Third bank cuts ties with Trump after Capitol riot

A third bank declared its plans to cut ties with President TrumpDonald TrumpGOP-led Maricopa County board decries election recount a 'sham' Analysis: Arpaio immigration patrol lawsuit to cost Arizona county at least 2 million Conservatives launch 'anti-cancel culture' advocacy organization MORE and the Trump Organization on Tuesday in the aftermath of the riot at the Capitol last week.

Florida-based Professional Bank, which once provided Trump with an $11 million mortgage, announced that it won’t conduct future business with the president or his organization, Bloomberg News reported

“Professional Bank has decided not to engage in any further business with the Trump Organization and its affiliates, and will be winding down the relationship,” the bank said in a statement.


Professional Bank had held as much as $25 million in a money market account for the president’s revocable trust and paid about $1 million in interest for the year, Bloomberg reported, citing a July document.

The bank first conducted business with Trump in 2018, providing a mortgage when he bought his sister’s $18 million Palm Beach, Fla., home. County records and the president’s personal financial disclosure, cited by Bloomberg, indicate the $11 million loan has a 4.5 percent interest rate and matures in 2048.

Professional Bank is the third bank to end its relationship with Trump and the Trump Organization after a pro-Trump mob breached and vandalized the Capitol last week in an attempt to disrupt Congress’s certification of President-elect Joe BidenJoe BidenBiden's quiet diplomacy under pressure as Israel-Hamas fighting intensifies Overnight Defense: Administration approves 5M arms sale to Israel | Biden backs ceasefire in call with Netanyahu | Military sexual assault reform push reaches turning point CDC mask update sparks confusion, opposition MORE’s Electoral College win.

The deadly riots resulted in at least five deaths, including a Capitol Police officer and a woman shot by a plain clothes Capitol Police officer. 

Earlier this week, Bloomberg News reported that Deutsche Bank would not conduct future business with Trump or his company besides monitoring the payment of existing loans amounting to more than $300 million. 


The New York-based Signature Bank announced that it would close down Trump’s personal accounts that have about $5.3 million due to the “displeasure and shock” management experienced following the Capitol riot. 

The New York bank also called on the president to resign and said it would not make future agreements with lawmakers who contested the Electoral College results after the riot.

“To witness a rioter sitting in the presiding chair of the U.S. Senate and our elected representatives being told to seek cover under their seats is appalling and an insult to the Republic,” Signature Bank said in a statement.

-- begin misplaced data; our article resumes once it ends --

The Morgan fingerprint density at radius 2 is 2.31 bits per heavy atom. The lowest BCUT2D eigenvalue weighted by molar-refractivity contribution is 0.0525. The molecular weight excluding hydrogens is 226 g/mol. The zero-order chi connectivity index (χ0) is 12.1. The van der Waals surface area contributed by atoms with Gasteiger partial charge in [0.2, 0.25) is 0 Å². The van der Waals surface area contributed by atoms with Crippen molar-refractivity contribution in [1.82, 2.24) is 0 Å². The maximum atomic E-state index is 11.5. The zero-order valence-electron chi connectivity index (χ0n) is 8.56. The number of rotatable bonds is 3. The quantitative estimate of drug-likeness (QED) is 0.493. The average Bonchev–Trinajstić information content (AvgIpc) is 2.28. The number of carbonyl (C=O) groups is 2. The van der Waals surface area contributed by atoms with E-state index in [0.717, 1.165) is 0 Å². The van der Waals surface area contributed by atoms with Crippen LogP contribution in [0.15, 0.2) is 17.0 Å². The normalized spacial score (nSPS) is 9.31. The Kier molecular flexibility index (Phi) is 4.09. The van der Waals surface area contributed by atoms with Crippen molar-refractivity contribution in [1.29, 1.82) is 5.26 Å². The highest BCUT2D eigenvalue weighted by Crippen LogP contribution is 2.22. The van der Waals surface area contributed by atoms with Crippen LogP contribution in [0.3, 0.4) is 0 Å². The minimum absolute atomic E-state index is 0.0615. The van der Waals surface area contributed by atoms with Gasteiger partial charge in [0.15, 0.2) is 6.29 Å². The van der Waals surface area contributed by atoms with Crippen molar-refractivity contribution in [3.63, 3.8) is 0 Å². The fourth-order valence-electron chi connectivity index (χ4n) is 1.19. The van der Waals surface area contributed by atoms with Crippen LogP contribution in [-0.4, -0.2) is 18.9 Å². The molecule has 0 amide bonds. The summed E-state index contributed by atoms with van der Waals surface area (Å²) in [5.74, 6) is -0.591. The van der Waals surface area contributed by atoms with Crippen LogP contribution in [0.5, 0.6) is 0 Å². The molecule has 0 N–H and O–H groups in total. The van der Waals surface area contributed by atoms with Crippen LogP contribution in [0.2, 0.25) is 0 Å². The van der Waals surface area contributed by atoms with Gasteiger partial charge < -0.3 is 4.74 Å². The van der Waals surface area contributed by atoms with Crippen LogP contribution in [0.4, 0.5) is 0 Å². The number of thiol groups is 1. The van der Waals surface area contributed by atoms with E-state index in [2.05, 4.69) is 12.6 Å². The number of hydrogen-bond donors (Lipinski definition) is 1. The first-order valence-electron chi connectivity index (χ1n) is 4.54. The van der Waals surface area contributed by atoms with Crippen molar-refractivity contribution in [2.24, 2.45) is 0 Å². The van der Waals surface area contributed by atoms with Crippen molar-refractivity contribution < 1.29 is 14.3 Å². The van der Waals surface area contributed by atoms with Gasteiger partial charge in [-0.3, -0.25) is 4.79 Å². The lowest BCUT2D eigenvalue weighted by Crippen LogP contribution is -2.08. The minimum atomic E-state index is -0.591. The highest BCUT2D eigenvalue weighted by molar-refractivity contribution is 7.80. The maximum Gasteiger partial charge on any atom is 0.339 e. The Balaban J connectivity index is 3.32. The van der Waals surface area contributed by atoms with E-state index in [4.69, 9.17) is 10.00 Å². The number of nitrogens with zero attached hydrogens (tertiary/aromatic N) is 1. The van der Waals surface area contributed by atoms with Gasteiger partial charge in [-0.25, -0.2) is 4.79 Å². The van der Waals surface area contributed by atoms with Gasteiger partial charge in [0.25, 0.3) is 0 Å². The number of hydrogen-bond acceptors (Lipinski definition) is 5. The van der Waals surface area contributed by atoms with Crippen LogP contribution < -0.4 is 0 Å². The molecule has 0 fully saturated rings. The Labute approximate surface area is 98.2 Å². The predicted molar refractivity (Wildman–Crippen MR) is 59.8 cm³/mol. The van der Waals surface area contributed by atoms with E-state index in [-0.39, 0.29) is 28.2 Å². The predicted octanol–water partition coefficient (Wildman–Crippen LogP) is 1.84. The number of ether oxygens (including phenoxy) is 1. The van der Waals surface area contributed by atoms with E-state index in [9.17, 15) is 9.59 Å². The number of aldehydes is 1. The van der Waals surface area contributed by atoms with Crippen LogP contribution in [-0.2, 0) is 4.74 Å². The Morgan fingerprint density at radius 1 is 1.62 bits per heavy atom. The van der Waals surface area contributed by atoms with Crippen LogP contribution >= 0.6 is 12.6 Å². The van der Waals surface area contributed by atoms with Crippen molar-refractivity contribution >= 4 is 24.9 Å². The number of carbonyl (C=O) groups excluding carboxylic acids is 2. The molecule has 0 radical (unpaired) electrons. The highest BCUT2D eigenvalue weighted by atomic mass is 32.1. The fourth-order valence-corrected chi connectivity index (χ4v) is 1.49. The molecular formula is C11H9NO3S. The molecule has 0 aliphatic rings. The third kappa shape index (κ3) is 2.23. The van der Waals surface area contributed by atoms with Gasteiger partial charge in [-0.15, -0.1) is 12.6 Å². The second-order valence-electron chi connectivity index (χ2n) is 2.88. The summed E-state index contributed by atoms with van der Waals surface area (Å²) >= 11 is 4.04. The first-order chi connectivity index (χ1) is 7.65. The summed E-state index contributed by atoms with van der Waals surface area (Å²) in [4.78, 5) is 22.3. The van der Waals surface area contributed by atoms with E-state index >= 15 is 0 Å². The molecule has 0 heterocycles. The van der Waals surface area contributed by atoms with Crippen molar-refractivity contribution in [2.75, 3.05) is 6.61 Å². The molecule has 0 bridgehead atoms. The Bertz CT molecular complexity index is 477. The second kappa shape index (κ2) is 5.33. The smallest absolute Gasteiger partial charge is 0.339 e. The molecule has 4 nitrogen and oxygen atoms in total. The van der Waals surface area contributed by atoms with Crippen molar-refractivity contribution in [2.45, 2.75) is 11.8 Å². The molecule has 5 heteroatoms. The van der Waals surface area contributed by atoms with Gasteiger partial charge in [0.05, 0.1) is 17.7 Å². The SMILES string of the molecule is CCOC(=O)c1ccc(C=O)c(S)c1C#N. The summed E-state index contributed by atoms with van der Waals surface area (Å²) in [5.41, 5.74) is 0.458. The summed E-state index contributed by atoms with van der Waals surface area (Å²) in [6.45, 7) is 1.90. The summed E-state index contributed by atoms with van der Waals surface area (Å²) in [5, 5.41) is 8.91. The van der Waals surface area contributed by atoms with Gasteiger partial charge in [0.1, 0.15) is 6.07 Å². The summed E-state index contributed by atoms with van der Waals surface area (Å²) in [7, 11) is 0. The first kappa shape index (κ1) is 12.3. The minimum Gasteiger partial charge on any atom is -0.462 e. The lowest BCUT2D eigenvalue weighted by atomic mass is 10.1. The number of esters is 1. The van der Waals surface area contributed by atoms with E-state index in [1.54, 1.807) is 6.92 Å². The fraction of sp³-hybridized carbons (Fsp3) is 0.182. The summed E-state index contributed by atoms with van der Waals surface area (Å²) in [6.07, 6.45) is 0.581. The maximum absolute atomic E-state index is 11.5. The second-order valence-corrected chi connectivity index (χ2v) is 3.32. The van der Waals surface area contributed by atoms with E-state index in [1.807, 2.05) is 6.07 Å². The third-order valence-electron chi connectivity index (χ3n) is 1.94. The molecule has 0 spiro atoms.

“We witnessed the President of the United States encouraging the rioters and refraining from calling in the National Guard to protect the Congress in its performance of duty,” the statement continued.

The Trump Organization did not immediately return a request for comment.


However, Eric TrumpEric TrumpThe Hill's 12:30 Report - Presented by Facebook - Biden convenes world leaders for Earth Day The Hill's Morning Report - Presented by Facebook - Chauvin conviction puts renewed focus on police reform Lara Trump is wild card in North Carolina Senate race MORE, one of the president’s sons put in charge of day-to-day operations of the Trump Organization, told The Associated Press that banks and other companies ending their relationship with the business after the riots exemplifies a liberal “cancel culture.”

“We live in the age of cancel culture, but this isn’t something that started this week. It is something that they have been doing to us and others for years,” Trump said. “If you disagree with them, if they don’t like you, they try and cancel you.”

Several companies, in addition to the banks, have distanced themselves from the president after last week’s events, including Shopify, which took down trumpstore.com, and PGA of America, which moved a 2022 championship away from Trump property.

New York City declared on Wednesday that it would end contracts with the Trump Organization to run attractions in the city’s park, with Mayor Bill de BlasioBill de BlasioNew York City Marathon returning with smaller field Jeffries endorses Wiley in New York mayor's race NYPD launches investigation after multiple people slashed on subway MORE (D) saying, “New York City doesn’t do business with insurrectionists.”

Updated at 10:44 a.m.